THIS article is intended to present a brief discussion of the development of Anglo-American common and statutory law and to trace that development along those avenues of concern to the clergy in their professional responsibilities. It is particularly intended to explain a bit of the rationale of the law so that it might better be understood by persons not especially trained in it, and also to point out certain areas of danger for the pastor.
"HE that ruleth over men must be just, ruling in the fear of God. And he shall be as the light of the morning, when the sun riseth, even a morning without clouds; as the tender grass springing out of the earth by clear shinging after rain" (2 Sam. 23:3,4).
IN RECENT years I have written very little, thinking that old retired workers should be neither seen nor heard. My work now is on a local level, and my place among the laymen in the pews affords me a safe and comfortable opportunity to see the church move forward in better and younger hands. . .
GRAVEL-VOICED EVANGELISTS are shouting that our civilization has now come upon the edges of winter. Indeed, since 1967 when the Arab-Israeli war caught us without antifreeze in our prophetic pick-up trucks we've shivered in the icy rut of apprehension. But to a comfortable church living in the Christmas Eve atmosphere of Laodicea the newspaper serves only as a convenient starter for the evening fire. In a warm stupor, "Mama in her kerchief and I in my cap Settle our brains for a long winter's nap. . . ."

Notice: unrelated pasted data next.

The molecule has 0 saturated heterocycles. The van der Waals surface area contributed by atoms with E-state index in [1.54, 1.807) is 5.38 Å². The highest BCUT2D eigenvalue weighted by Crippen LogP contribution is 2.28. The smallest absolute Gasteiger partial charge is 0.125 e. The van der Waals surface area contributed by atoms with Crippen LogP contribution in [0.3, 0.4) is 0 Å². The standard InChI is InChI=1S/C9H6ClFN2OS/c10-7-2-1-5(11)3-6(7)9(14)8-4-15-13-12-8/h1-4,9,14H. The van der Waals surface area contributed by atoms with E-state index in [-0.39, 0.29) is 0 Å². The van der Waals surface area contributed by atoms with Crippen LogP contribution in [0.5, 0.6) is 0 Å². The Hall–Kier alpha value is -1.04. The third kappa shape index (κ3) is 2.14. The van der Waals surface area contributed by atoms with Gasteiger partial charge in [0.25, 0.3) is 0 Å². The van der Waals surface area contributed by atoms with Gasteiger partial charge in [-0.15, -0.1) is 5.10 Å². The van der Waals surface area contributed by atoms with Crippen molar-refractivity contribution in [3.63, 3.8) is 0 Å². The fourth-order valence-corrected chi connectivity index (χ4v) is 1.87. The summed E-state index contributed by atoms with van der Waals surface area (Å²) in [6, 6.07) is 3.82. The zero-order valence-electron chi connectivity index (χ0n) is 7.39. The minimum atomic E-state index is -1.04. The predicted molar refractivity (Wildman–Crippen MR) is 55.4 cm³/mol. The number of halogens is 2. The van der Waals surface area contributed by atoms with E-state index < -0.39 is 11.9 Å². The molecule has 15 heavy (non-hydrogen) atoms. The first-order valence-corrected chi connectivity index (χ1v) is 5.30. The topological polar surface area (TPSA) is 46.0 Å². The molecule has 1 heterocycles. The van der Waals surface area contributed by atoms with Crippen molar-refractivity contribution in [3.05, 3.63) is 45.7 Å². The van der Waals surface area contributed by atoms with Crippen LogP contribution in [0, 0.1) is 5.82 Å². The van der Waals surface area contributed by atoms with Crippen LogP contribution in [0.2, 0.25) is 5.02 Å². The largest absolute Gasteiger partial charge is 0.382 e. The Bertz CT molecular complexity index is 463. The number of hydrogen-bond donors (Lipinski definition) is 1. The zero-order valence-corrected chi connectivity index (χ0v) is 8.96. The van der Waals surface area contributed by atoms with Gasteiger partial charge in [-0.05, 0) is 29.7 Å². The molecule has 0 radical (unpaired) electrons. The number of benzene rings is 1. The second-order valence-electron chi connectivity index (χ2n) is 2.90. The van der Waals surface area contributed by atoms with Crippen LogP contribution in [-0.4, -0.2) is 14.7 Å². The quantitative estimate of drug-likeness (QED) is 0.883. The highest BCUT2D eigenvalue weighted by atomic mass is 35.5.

AN EXPRESSION frequently heard in business circles is "management by objectives." This refers to the managerial process of defining objectives and then devising ways and means to reach these goals. The principle is— decide what you want to accomplish and then figure out how to do it; decide where you want to go and then figure out how to get there. . .
PEOPLE COMMITTED to the evolutionary explanation of the history of life on earth often compare the evolution of living things to the growth of a tree. Originally there is only one shoot; the first twigs produced from it correspond to the initial divergence of two or more species from the single form of life originally present on the earth. . .
SEVENTH-DAY ADVENTISTS base their philosophy of life not only on faith in divine revelation but also on factual evidence. It should follow therefore that a philosophy of music should develop not out of rap sessions and opinion polls but rather on reliable information and inspired counsel. An understanding of the nature of man, as well as of the nature of music, is involved. Lack of knowledge in both areas has caused much confusion and dissension. . .